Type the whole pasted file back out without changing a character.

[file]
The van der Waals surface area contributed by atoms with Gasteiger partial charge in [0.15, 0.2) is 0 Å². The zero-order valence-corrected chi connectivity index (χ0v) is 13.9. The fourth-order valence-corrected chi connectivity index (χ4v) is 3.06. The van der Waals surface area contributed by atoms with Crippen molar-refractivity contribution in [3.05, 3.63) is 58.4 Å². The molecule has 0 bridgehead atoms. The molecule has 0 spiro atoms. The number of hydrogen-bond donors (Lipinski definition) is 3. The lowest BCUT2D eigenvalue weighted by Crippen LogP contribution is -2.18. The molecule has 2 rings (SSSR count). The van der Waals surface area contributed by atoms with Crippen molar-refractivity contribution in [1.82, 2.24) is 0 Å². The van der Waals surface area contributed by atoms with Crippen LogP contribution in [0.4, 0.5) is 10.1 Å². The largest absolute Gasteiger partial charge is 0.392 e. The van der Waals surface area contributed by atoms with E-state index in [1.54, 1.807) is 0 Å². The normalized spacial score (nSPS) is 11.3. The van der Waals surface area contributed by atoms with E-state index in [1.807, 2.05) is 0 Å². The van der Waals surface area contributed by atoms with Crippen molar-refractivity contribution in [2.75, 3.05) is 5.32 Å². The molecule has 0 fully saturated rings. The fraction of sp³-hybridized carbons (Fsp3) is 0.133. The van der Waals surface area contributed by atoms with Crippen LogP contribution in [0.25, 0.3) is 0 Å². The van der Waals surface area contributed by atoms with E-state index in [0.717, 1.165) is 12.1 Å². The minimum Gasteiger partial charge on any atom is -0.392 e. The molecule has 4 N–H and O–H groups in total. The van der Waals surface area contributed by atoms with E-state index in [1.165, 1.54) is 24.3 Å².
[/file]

The van der Waals surface area contributed by atoms with Gasteiger partial charge in [0.15, 0.2) is 0 Å². The zero-order valence-corrected chi connectivity index (χ0v) is 13.9. The fourth-order valence-corrected chi connectivity index (χ4v) is 3.06. The van der Waals surface area contributed by atoms with Crippen molar-refractivity contribution in [3.05, 3.63) is 58.4 Å². The molecule has 0 bridgehead atoms. The molecule has 0 spiro atoms. The number of hydrogen-bond donors (Lipinski definition) is 3. The lowest BCUT2D eigenvalue weighted by Crippen LogP contribution is -2.18. The molecule has 2 rings (SSSR count). The van der Waals surface area contributed by atoms with Crippen molar-refractivity contribution in [1.82, 2.24) is 0 Å². The van der Waals surface area contributed by atoms with Crippen LogP contribution in [0.4, 0.5) is 10.1 Å². The largest absolute Gasteiger partial charge is 0.392 e. The van der Waals surface area contributed by atoms with E-state index in [1.54, 1.807) is 0 Å². The normalized spacial score (nSPS) is 11.3. The van der Waals surface area contributed by atoms with E-state index in [1.807, 2.05) is 0 Å². The van der Waals surface area contributed by atoms with Crippen molar-refractivity contribution in [2.75, 3.05) is 5.32 Å². The molecule has 0 fully saturated rings. The fraction of sp³-hybridized carbons (Fsp3) is 0.133. The van der Waals surface area contributed by atoms with Crippen LogP contribution in [0.25, 0.3) is 0 Å². The van der Waals surface area contributed by atoms with E-state index in [0.717, 1.165) is 12.1 Å². The minimum Gasteiger partial charge on any atom is -0.392 e. The molecule has 4 N–H and O–H groups in total. The van der Waals surface area contributed by atoms with E-state index in [1.165, 1.54) is 24.3 Å².